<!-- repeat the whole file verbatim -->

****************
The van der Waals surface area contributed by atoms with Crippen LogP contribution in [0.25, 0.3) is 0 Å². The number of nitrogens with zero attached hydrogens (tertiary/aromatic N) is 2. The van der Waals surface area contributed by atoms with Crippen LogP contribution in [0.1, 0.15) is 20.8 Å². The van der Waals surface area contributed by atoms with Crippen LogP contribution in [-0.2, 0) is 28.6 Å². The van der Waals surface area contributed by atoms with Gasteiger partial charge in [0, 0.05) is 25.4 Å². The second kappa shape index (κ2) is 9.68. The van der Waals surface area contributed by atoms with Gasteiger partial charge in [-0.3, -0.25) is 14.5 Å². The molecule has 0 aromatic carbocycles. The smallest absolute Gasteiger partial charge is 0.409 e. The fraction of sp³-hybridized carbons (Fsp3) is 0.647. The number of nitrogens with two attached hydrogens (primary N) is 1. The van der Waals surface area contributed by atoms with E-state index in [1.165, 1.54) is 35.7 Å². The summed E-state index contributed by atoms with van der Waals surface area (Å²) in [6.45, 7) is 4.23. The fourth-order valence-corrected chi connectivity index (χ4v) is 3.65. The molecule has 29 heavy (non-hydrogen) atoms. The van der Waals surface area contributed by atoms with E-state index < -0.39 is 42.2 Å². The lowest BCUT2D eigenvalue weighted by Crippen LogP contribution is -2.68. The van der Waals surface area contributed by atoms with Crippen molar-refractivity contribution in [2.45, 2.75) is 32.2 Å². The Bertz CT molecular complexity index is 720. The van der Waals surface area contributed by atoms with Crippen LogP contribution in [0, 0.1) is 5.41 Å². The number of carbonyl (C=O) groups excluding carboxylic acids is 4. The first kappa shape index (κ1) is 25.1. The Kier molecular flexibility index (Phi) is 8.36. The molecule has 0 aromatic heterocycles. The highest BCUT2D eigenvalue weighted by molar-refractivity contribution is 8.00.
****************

The van der Waals surface area contributed by atoms with Crippen LogP contribution in [0.25, 0.3) is 0 Å². The number of nitrogens with zero attached hydrogens (tertiary/aromatic N) is 2. The van der Waals surface area contributed by atoms with Crippen LogP contribution in [0.1, 0.15) is 20.8 Å². The van der Waals surface area contributed by atoms with Crippen LogP contribution in [-0.2, 0) is 28.6 Å². The van der Waals surface area contributed by atoms with Gasteiger partial charge in [0, 0.05) is 25.4 Å². The second kappa shape index (κ2) is 9.68. The van der Waals surface area contributed by atoms with Gasteiger partial charge in [-0.3, -0.25) is 14.5 Å². The molecule has 0 aromatic carbocycles. The smallest absolute Gasteiger partial charge is 0.409 e. The fraction of sp³-hybridized carbons (Fsp3) is 0.647. The number of nitrogens with two attached hydrogens (primary N) is 1. The van der Waals surface area contributed by atoms with E-state index in [1.165, 1.54) is 35.7 Å². The summed E-state index contributed by atoms with van der Waals surface area (Å²) in [6.45, 7) is 4.23. The fourth-order valence-corrected chi connectivity index (χ4v) is 3.65. The molecule has 29 heavy (non-hydrogen) atoms. The van der Waals surface area contributed by atoms with E-state index < -0.39 is 42.2 Å². The lowest BCUT2D eigenvalue weighted by Crippen LogP contribution is -2.68. The van der Waals surface area contributed by atoms with Crippen molar-refractivity contribution in [2.45, 2.75) is 32.2 Å². The Bertz CT molecular complexity index is 720. The van der Waals surface area contributed by atoms with Crippen LogP contribution in [0, 0.1) is 5.41 Å². The number of carbonyl (C=O) groups excluding carboxylic acids is 4. The first kappa shape index (κ1) is 25.1. The Kier molecular flexibility index (Phi) is 8.36. The molecule has 0 aromatic heterocycles. The highest BCUT2D eigenvalue weighted by molar-refractivity contribution is 8.00.